Mortgage lending up by a fifth


Published: Thursday 23rd April 2015 by The News Editor

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Mortgage lending jumped by one fifth month-on-month in March following a sluggish start to the year, banks and building societies have reported.

An estimated £16.5 billion-worth of home loans were handed out last month, marking a 21% increase when compared with February, the Council of Mortgage Lenders (CML) said.

The latest monthly lending total is also 7% higher than the £15.4 billion-worth of mortgages advanced in March 2014.

Despite March being a better month for lending, the overall value of mortgages handed out across the first three months of this year, at around £44.9 billion, is still 3% lower than the value of home loans advanced in the first quarter of 2014, the CML said.

The CML’s chief economist Bob Pannell said that an overhaul of stamp duty in December last year should help mortgage lending to continue to strengthen in the coming months. The change to stamp duty has made the tax cheaper for the majority of home buyers who are liable to pay it.

He said: “The underlying lending picture is stabilising. Sentiment and activity are showing early signs of improvement, and should be further supported by the effects of stamp duty reform. We expect to see lending strengthen over the next few months, albeit from a relatively sluggish start in 2015.”

The CML said the subdued mortgage lending seen over the past few months has been “somewhat at odds” with the recovery in the rest of the economy – and March’s lending estimate could be a sign that the market is beginning a modest recovery.

In the market commentary section on its website, it said: “Looking ahead, a variety of factors look set to impact demand over the short term.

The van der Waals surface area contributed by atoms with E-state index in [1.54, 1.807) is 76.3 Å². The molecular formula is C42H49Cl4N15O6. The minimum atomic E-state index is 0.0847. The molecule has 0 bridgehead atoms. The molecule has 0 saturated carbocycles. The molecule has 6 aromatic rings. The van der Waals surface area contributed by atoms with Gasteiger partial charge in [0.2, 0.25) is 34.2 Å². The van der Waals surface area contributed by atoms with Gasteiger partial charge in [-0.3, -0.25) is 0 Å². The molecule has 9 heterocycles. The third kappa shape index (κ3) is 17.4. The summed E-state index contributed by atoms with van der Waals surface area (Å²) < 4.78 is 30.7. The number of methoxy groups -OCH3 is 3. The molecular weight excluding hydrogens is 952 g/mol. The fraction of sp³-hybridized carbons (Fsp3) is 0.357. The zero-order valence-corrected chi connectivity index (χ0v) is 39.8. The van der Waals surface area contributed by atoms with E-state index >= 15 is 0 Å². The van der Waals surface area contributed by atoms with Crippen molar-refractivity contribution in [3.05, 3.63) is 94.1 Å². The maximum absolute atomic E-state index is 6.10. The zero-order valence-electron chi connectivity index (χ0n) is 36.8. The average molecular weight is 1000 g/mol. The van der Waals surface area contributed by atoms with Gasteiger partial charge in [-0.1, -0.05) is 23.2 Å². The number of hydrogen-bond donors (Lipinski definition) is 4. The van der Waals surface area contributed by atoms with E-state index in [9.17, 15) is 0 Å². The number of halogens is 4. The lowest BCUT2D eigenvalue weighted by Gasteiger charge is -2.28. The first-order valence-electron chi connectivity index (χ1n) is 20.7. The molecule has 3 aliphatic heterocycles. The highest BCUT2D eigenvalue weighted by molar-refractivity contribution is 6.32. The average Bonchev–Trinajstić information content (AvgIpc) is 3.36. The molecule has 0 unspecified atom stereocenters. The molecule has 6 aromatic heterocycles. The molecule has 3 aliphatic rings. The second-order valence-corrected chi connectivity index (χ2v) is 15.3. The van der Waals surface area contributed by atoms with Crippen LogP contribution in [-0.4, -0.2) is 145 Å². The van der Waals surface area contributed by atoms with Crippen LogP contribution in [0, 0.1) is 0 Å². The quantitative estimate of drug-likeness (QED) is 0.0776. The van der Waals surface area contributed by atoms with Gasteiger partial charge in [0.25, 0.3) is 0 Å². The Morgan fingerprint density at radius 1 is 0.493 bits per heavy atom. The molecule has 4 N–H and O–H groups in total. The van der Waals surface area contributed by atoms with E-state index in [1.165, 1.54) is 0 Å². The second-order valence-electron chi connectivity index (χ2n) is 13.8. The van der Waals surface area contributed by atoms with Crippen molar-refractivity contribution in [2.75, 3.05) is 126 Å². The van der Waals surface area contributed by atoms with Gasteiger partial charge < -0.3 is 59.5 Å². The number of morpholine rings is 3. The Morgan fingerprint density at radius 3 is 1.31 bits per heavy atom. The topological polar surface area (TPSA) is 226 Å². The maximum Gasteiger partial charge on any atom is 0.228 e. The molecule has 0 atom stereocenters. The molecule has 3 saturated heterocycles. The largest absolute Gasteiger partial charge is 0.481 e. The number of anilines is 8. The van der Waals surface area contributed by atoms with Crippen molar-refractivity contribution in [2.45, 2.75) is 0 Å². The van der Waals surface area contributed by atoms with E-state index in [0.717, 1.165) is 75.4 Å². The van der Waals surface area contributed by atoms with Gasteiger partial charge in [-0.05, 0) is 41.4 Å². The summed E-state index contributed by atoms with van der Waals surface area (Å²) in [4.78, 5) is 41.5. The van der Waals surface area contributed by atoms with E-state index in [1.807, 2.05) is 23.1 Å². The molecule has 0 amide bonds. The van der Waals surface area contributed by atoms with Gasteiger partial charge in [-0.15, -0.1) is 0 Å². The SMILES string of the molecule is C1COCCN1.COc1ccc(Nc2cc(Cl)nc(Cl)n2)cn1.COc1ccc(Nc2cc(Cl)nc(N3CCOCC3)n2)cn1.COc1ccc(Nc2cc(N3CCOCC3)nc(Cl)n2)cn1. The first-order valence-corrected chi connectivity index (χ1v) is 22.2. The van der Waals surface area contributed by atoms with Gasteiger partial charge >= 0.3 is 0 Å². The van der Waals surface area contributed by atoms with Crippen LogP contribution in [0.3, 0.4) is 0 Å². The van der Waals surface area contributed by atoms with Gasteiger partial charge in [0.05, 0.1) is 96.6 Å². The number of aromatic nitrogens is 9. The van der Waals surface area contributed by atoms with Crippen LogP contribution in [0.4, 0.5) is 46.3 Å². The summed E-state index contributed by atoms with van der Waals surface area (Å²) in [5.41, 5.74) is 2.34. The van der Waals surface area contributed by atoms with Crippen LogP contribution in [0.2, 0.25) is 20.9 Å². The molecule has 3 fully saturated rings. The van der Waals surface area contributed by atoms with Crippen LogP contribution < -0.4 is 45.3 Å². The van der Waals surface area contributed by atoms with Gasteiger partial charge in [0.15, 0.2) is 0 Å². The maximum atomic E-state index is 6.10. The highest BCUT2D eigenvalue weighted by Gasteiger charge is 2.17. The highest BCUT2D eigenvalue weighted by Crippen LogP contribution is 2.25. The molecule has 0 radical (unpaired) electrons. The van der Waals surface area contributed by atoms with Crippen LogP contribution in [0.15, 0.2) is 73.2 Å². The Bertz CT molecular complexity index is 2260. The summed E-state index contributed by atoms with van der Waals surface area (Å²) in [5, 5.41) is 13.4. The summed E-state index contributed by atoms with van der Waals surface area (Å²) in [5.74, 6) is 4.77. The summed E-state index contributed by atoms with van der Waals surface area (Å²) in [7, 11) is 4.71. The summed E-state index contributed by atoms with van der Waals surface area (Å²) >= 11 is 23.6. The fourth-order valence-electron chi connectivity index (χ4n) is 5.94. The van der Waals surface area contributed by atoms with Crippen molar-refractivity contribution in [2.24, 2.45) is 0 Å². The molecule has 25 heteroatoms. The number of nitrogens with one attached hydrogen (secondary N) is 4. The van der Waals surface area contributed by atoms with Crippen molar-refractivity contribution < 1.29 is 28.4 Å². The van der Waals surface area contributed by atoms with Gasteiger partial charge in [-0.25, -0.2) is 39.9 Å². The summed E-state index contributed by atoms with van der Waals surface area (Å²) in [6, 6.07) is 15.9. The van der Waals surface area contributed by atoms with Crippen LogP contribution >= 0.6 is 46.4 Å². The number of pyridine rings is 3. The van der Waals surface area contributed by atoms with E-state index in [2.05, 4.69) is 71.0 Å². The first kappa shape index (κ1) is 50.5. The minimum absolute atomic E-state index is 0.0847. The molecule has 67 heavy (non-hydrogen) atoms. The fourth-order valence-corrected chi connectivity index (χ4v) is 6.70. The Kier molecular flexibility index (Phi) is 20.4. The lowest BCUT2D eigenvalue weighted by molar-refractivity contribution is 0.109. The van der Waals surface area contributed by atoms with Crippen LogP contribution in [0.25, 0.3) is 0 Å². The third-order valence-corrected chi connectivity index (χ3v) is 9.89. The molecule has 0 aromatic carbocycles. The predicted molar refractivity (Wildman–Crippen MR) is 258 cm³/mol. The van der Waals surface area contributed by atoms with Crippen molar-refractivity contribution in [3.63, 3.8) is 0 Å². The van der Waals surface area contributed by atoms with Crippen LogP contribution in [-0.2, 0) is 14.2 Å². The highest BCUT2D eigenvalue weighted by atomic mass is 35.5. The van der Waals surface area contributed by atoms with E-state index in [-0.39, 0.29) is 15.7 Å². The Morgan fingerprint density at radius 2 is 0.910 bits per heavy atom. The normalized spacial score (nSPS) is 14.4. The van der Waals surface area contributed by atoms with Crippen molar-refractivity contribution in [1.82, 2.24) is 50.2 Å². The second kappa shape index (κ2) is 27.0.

“While market fundamentals, such as the strength of the economy and jobs market, helped by stamp duty reforms, should boost demand, the uncertainty around the General Election could pare back demand.”

The figures follow a report from the Royal Institution of Chartered Surveyors (Rics) last week, which raised concerns about signs of a “worrying” upward pressure on house prices, fuelled by a lack of supply of homes on the market for buyers to choose from.

In a recent credit conditions survey of banks and building societies, the Bank of England found that demand from home-buyers for mortgages fell in the first three months of the year, continuing a trend seen since the middle of 2014.

But lenders expect demand for mortgages for house purchase, and particularly prime lending, to increase in the coming three months.

Meanwhile, lenders are continuing a battle to chop their mortgage rates to ultra-low levels, with HSBC recently launching the lowest five-year fixed-rate deal that the market has ever seen, at 1.99%.

Published: Thursday 23rd April 2015 by The News Editor

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